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UBC Theses and Dissertations

Neighbourliness and fringe location De Jong, Johan Anton Van Zijll

Abstract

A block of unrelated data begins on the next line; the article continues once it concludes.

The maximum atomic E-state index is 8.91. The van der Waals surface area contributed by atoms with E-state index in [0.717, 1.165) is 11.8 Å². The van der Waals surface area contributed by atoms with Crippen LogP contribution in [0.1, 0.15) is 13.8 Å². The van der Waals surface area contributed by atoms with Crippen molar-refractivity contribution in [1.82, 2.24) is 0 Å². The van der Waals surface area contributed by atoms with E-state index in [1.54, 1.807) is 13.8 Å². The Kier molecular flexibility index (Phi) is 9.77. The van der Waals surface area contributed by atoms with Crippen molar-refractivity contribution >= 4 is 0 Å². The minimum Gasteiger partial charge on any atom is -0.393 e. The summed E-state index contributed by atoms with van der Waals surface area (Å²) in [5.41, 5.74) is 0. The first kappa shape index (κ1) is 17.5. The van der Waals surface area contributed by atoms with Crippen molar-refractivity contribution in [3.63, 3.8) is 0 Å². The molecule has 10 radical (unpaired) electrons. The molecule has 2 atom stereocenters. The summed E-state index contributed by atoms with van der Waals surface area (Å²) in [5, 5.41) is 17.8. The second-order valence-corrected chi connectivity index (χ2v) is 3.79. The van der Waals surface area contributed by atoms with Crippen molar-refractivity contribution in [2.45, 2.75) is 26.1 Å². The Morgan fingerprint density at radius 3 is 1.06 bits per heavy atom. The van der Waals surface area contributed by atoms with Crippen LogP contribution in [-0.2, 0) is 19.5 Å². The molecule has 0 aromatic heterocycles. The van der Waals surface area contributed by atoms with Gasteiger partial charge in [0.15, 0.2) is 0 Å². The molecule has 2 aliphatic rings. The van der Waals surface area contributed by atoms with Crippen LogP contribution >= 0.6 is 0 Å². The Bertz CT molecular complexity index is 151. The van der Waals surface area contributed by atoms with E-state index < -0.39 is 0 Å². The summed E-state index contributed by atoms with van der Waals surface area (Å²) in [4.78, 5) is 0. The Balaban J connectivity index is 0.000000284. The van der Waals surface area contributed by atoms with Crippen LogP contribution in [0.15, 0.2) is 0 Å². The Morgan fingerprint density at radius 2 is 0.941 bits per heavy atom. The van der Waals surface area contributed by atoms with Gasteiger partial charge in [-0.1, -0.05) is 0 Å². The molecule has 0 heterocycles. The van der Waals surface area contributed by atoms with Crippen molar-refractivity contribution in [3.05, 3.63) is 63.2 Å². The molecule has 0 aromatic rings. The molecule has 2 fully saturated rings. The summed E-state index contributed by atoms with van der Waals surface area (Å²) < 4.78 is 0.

The purpose of this report is to measure the effect of isolation on neighbourliness in fringe communities. Isolation is defined as a result of location and inadequate transportation. It is suggested that the location of a community can influence social behavior among residents in three ways: (1) By influencing the physical community characteristics which could influence social behavior. (2) By selecting a residential population with a particular pattern of behavior. (3) By influencing the spatial and temporal patterns of behavior among fringe residents. A measurement of this last factor will be the topic of the report. Time, distance and transportation limit the fringe resident in the selection of his social relationships. The commuter appears to participate more in the activities of the central city or its satellites than in the activities of the dormitory community. The non-commuter, on the other hand, is more likely to take part in the activities in the residential environment. The thesis to be tested in this study is; that neighbourliness among non-commuting housewives will increase with the isolation of the residential community. This thesis is based on the following assumptions: (1) That, the isolation of a fringe community increases the probability of social contact among non-commuting residents by reducing the opportunity for selecting relationships on the basis of personal predispositions and increasing the opportunity for relationships based on convenience. (2) That, the degree of neighbourliness will increase with the probability of social contact among fringe residents. In order to test these propositions, neighbourliness is studied among the residents of 11 fringe communities and 3 urban control communities in the Greater Vancouver Area. Neighbourliness among residents is measured in terms of the percentage of informants visiting their neighbours often. The degree of isolation of a community has been measured in terms of the distances toward selected destinations which are assumed to be of daily importance to the fringe housewife and in terms of the distance to the nearest bus stop and the frequency of bus services. These measures of location are combined in a ranking scale, obtained by attaching a numerical value to the evaluations Good (0), Fair (6 1/4) and Poor (12 1/2). The highest possible isolation score would be 100, representing a 'poor' evaluation for each of the 8 measures used. The actual test consists of comparing the percentage of people that visit their neighbours often with the isolation score of their community, obtained as described above. In addition to this measure of locational factors, a measure of non-locational determinants of neighbourliness was made. The possible influence of physical community characteristics, differences in services and facilities, size and age of communities and length of stay were evaluated. The characteristics of all informants that visit their neighbours often is compared with the characteristics of those that do not, in order to establish the influence of household characteristics such as household composition and children's age groups, and social and economic characteristics such as differences in occupational and income classes. The result of the test comparison shows a rough correlation between the isolation scores and the neighbourliness scores, in the sense that communities with a low isolation score tend to have low neighbourliness percentages and those with a high degree of isolation tend to have higher neighbourliness scores. Yet, there are significant anomalies which preclude a clear conclusion whether location does or does not influence neighbourliness among fringe residents. On the other hand, some of the control tests on non-locational influences reveal some interesting information which seems to validate the propositions made in this study. It appears that housewives without private means of transportation during the day-time and housewives who have the care of young children under 5 years of age are more neighbourly than those who have the use of a car and have older children. In addition it was found that housewives who are occupied at home are more neighbourly than those working away from home. These factors seem to indicate that there are non-locational factors that seem to 'isolate' the housewife from regular contacts with the outside world. In addition to these household characteristics, the length of stay and occupational class were found to be related to neighbourliness. These findings would suggest that the most obvious explanation of a high incidence of neighbourliness in the fringe has to be sought in the selection of a particular fringe population with characteristics conducive to neighbourliness. However, this does not preclude the possibility of locational influences on neighbourliness. It is suggested that the influence of location is of a rather subtle and complex nature, so that substantially more information has to be obtained on the demand for movement among various categories of people before meaningful measurements can be made on the extent to which ecological position influences the movement of people.

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